3.11.8 NOP . . . . . . . . . . . . . . . . . . . . . . . . . . . . . . . . . . . . . . . . . . . . . . . . . . . 188
3.11.9 SEV . . . . . . . . . . . . . . . . . . . . . . . . . . . . . . . . . . . . . . . . . . . . . . . . . . . 189
3.11.10 SVC . . . . . . . . . . . . . . . . . . . . . . . . . . . . . . . . . . . . . . . . . . . . . . . . . . . 190
3.11.11 WFE . . . . . . . . . . . . . . . . . . . . . . . . . . . . . . . . . . . . . . . . . . . . . . . . . . . 191
3.11.12 WFI . . . . . . . . . . . . . . . . . . . . . . . . . . . . . . . . . . . . . . . . . . . . . . . . . . . 192
4 Core peripherals . . . . . . . . . . . . . . . . . . . . . . . . . . . . . . . . . . . . . . . . . . 193
4.1 About the STM32 Cortex-M4 core peripherals . . . . . . . . . . . . . . . . . . . . 193
4.2 Memory protection unit (MPU) . . . . . . . . . . . . . . . . . . . . . . . . . . . . . . . . 193
4.2.1 MPU access permission attributes . . . . . . . . . . . . . . . . . . . . . . . . . . . 195
4.2.2 MPU mismatch . . . . . . . . . . . . . . . . . . . . . . . . . . . . . . . . . . . . . . . . . . 196
4.2.3 Updating an MPU region . . . . . . . . . . . . . . . . . . . . . . . . . . . . . . . . . . . 196
4.2.4 MPU design hints and tips . . . . . . . . . . . . . . . . . . . . . . . . . . . . . . . . . . 199
4.2.5 MPU type register (MPU_TYPER) . . . . . . . . . . . . . . . . . . . . . . . . . . . . 200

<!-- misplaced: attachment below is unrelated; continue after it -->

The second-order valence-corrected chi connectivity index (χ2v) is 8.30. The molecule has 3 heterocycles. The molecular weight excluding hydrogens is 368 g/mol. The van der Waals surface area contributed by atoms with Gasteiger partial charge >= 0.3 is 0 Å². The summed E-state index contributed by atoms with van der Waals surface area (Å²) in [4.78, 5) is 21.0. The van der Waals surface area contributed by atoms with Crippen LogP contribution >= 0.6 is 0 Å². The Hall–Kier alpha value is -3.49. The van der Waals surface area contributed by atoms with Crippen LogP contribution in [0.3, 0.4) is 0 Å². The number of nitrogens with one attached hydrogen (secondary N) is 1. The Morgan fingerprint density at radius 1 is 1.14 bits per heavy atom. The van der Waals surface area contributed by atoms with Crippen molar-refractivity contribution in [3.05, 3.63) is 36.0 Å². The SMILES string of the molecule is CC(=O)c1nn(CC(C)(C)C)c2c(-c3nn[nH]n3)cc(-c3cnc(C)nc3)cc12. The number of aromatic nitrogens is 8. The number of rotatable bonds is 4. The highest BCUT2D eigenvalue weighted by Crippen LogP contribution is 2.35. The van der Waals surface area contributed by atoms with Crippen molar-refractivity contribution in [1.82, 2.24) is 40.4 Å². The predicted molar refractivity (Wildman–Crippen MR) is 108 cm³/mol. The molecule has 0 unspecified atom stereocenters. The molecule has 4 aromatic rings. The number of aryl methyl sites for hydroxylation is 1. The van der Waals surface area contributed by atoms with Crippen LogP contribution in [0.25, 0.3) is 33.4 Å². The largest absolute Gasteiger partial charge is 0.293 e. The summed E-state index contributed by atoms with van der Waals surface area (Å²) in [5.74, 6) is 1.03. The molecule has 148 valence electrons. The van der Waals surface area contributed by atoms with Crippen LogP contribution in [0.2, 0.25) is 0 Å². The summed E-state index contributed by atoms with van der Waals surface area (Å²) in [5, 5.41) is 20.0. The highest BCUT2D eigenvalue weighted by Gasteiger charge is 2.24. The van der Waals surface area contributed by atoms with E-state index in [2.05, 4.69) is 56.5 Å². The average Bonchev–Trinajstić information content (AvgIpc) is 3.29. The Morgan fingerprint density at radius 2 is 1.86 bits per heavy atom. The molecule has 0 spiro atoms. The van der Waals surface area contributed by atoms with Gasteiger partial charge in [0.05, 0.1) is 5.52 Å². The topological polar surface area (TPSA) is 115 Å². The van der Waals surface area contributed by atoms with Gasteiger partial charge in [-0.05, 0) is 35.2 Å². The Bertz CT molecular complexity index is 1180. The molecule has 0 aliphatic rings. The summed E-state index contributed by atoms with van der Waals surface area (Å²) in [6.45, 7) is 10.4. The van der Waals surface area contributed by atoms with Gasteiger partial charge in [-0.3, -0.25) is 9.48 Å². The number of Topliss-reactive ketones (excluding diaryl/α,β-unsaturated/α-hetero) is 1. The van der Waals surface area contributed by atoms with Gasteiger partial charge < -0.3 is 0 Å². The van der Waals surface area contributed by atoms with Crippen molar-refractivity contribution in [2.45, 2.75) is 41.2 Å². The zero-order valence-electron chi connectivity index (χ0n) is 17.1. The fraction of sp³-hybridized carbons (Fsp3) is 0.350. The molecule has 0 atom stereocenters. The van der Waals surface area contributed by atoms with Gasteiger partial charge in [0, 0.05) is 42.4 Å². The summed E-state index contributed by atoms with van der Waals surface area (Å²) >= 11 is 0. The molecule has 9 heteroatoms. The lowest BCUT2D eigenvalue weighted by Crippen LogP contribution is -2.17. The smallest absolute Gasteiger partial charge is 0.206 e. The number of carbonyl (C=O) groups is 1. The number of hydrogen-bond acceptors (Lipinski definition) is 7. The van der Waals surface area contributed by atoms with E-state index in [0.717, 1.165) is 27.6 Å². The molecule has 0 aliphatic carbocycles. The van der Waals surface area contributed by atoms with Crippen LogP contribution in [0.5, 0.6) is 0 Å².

4.2.6 MPU control register (MPU_CTRL) . . . . . . . . . . . . . . . . . . . . . . . . . . . 201
4.2.7 MPU region number register (MPU_RNR) . . . . . . . . . . . . . . . . . . . . . 202
4.2.8 MPU region base address register (MPU_RBAR) . . . . . . . . . . . . . . . . 203
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4.2.9 MPU region attribute and size register (MPU_RASR) . . . . . . . . . . . . . 204
4.2.10 MPU register map . . . . . . . . . . . . . . . . . . . . . . . . . . . . . . . . . . . . . . . . 206
4.3 Nested vectored interrupt controller (NVIC) . . . . . . . . . . . . . . . . . . . . . . 208
4.3.1 Accessing the Cortex-M4 NVIC registers using CMSIS . . . . . . . . . . . 209
4.3.2 Interrupt set-enable register x (NVIC_ISERx) . . . . . . . . . . . . . . . . . . . 210
4.3.3 Interrupt clear-enable register x (NVIC_ICERx) . . . . . . . . . . . . . . . . . 211
4.3.4 Interrupt set-pending register x (NVIC_ISPRx) . . . . . . . . . . . . . . . . . . 212
4.3.5 Interrupt clear-pending register x (NVIC_ICPRx) . . . . . . . . . . . . . . . . 213
4.3.6 Interrupt active bit register x (NVIC_IABRx) . . . . . . . . . . . . . . . . . . . . 214
4.3.7 Interrupt priority register x (NVIC_IPRx) . . . . . . . . . . . . . . . . . . . . . . . 215
4.3.8 Software trigger interrupt register (NVIC_STIR) . . . . . . . . . . . . . . . . . 216